A Review of Berlin Childhood around 1900 by Walter Benjamin. Trans. Howard Eiland. Cambridge: Harvard University Press, 2006. 192p.


The current edition of Berlin Childhood around 1900 marks the first English version in book form of Walter Benjamin’s (1892-1940) poignant autobiographical vignettes. Originally penned in 1932, this edition, translated by Howard Eiland with a foreword by Peter Szondi, reflects Benjamin’s 1938 revisions, the so-called “final version,” which remained undiscovered until 1982. Though the author added an introductory section to this version, he also made a significant number of abridgements, cutting nine sections. The current edition restores these nine deleted sections at the end, as well as additional passages removed from the earlier version.

In 1932, Walter Benjamin – an upper-class German Jew born in Berlin – fled the emerging Nazi state and relocated temporarily to the Spanish island of Ibiza. Berlin Childhood, written in that same year, serves both as the author’s “long, perhaps lasting farewell” to Berlin, as well as an attempt to “inoculate” himself against the pain of separation (37). In evoking these “images of childhood,” Benjamin aims to harden himself against the pangs of nostalgia by bearing in mind the “irretrievability...of the past” (37). Unique to the writer’s style is a focus on the images of the past – snapshot views of favorite destinations and specific experiences in which people rarely figure. When Benjamin does reference the people in his past, he often does so obliquely or in passing, never fully developing their characters. In the vignette entitled “Tiergarten,” for example, the author mentions specific people only insofar as they are related to the grand park. For instance, when describing his visit there with Franz Hessel, referred to simply as a “Berlin peasant” (we can only discern his identity from the endnote), the author writes only of the path he cuts through the garden and of the echo of his steps. It would seem that the images themselves, more so than the people that figure in them, merit continued reflection. It is thus possible to read Benjamin’s childhood ritual at the Imperial Panorama, or the Kaiserpanorama – “a dome-like apparatus presenting stereoscopic views [that changed every so often] to customers seated around it” – as a metaphor for his aesthetic goals in this text (170). Benjamin explains his numerous visits to the Imperial Panorama: “I formed the conviction that it was impossible to exhaust the splendors of the scene at just one sitting. Hence my intention (which I never realized) of coming by again the following day” (43). The author’s recording of his childhood memories allows for continual revisiting and contemplation.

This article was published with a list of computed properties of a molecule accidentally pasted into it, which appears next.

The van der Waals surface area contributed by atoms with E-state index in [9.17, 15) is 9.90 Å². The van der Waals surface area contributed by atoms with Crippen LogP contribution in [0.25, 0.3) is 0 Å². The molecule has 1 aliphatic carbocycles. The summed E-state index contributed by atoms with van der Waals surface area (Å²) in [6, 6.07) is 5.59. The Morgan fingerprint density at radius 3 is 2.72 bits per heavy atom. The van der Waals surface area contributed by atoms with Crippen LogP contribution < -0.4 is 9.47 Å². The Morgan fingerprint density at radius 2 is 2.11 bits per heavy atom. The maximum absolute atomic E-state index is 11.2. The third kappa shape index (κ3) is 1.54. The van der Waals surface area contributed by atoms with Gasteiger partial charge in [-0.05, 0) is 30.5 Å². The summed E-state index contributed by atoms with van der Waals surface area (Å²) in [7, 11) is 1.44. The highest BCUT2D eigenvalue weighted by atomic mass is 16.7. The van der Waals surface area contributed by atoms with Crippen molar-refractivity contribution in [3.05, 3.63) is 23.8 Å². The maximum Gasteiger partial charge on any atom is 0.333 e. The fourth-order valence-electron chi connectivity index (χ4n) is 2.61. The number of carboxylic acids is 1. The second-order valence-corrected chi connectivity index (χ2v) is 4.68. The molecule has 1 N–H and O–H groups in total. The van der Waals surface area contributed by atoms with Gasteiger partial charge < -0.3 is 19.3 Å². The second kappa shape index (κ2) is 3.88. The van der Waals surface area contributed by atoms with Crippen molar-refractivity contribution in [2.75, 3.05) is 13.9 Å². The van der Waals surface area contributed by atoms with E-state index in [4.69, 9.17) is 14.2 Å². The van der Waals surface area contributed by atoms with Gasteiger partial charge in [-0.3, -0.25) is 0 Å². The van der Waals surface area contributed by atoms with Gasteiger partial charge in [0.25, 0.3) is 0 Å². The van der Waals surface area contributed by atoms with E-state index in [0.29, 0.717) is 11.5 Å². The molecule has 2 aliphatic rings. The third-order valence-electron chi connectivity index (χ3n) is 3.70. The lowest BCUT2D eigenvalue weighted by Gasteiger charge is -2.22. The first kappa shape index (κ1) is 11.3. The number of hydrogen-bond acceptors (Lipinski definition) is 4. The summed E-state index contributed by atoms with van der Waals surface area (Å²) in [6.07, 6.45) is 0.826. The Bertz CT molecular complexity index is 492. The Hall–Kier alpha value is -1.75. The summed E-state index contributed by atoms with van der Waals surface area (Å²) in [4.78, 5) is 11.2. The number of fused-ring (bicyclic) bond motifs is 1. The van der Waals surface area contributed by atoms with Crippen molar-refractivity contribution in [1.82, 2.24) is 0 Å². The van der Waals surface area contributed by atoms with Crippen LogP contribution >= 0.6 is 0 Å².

Benjamin’s depictions of his childhood images alternate between cheery and melancholic. This range of tone is well-illustrated in his piece “Loggia.” The author begins by likening one of these courtyards to his cradle, imagining that the caryatids that support the loggia lulled him to sleep with their song. The conclusion, on the other hand, in which Benjamin compares the loggia to a mausoleum that houses his exiled self, ruptures this otherwise peaceful musing. As evidenced by this example, Benjamin’s consciousness of the omnipresence of death haunts Berlin Childhood. The author makes odd, morbid connections, relating someone on the other end of a telephone line to a “voice...from beyond the grave,” and a teacher’s corrections in his workbooks to inscriptions on tombstones (50, 150). Perhaps responsible, in part, for the specter of death that haunts his work, is that he was frequently besieged by illness as a child. Benjamin considered the twice-daily temperature readings performed by his mother as a measure of “the distance that...separated me from...death” (74). Interestingly, in one of the few allusions to Benjamin’s Jewish roots (he deals very little with his religious background), the author notes that he took strength from the stories of the tenacity of his ancestors told to him by his mother. Benjamin notes that these stories, “conjured up before me as though to make me understand that it was premature for me to give away, by an early death, the splendid trump cards which I held in my hand, thanks to my origins” (74).

Readers of Berlin Childhood will delight in Benjamin’s precise prose, rich in simile and metaphor. Alliteration is often at play: “That there was something special about this maze I could always deduce from the broad and banal esplanade, which gave no hint of the fact that here, just a few steps from the corso of cabs and carriages, sleeps the strangest part of the park” (54).] A Proust devotee and translator, Benjamin will appeal to enthusiasts of the French master. Intensely modern in its treatment of the city, in its unique approach to autobiography, Berlin Childhood, known only to Benjamin admirers for too long and available only recently in English, belongs in the cannon of classic 20th-century texts.